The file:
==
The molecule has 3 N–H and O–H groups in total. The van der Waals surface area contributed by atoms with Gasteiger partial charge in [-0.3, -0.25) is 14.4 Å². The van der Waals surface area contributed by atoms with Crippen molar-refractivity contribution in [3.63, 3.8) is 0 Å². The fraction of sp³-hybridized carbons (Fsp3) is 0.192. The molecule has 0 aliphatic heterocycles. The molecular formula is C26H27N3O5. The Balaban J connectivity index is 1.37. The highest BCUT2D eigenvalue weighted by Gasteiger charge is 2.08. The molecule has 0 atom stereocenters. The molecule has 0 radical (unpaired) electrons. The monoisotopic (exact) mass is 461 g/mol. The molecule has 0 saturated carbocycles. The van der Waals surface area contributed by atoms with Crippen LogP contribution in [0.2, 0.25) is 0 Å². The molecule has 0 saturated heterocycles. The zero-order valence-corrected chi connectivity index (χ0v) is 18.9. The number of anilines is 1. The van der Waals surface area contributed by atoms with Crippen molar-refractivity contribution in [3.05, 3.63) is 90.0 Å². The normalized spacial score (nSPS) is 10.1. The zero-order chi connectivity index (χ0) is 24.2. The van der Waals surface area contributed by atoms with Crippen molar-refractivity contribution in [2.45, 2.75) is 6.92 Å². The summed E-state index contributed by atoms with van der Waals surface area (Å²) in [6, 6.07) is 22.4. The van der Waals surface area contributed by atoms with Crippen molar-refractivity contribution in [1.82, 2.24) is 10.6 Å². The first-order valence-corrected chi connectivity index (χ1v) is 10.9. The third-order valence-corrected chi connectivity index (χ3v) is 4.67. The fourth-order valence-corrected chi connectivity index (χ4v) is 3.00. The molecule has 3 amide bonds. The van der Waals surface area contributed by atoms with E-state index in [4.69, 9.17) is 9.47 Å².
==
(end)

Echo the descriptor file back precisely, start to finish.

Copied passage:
The molecule has 3 N–H and O–H groups in total. The van der Waals surface area contributed by atoms with Gasteiger partial charge in [-0.3, -0.25) is 14.4 Å². The van der Waals surface area contributed by atoms with Crippen molar-refractivity contribution in [3.63, 3.8) is 0 Å². The fraction of sp³-hybridized carbons (Fsp3) is 0.192. The molecule has 0 aliphatic heterocycles. The molecular formula is C26H27N3O5. The Balaban J connectivity index is 1.37. The highest BCUT2D eigenvalue weighted by Gasteiger charge is 2.08. The molecule has 0 atom stereocenters. The molecule has 0 radical (unpaired) electrons. The monoisotopic (exact) mass is 461 g/mol. The molecule has 0 saturated carbocycles. The van der Waals surface area contributed by atoms with Crippen LogP contribution in [0.2, 0.25) is 0 Å². The molecule has 0 saturated heterocycles. The zero-order valence-corrected chi connectivity index (χ0v) is 18.9. The number of anilines is 1. The van der Waals surface area contributed by atoms with Crippen molar-refractivity contribution in [3.05, 3.63) is 90.0 Å². The normalized spacial score (nSPS) is 10.1. The zero-order chi connectivity index (χ0) is 24.2. The van der Waals surface area contributed by atoms with Crippen molar-refractivity contribution in [2.45, 2.75) is 6.92 Å². The summed E-state index contributed by atoms with van der Waals surface area (Å²) in [6, 6.07) is 22.4. The van der Waals surface area contributed by atoms with Crippen molar-refractivity contribution in [1.82, 2.24) is 10.6 Å². The first-order valence-corrected chi connectivity index (χ1v) is 10.9. The third-order valence-corrected chi connectivity index (χ3v) is 4.67. The fourth-order valence-corrected chi connectivity index (χ4v) is 3.00. The molecule has 3 amide bonds. The van der Waals surface area contributed by atoms with E-state index in [4.69, 9.17) is 9.47 Å².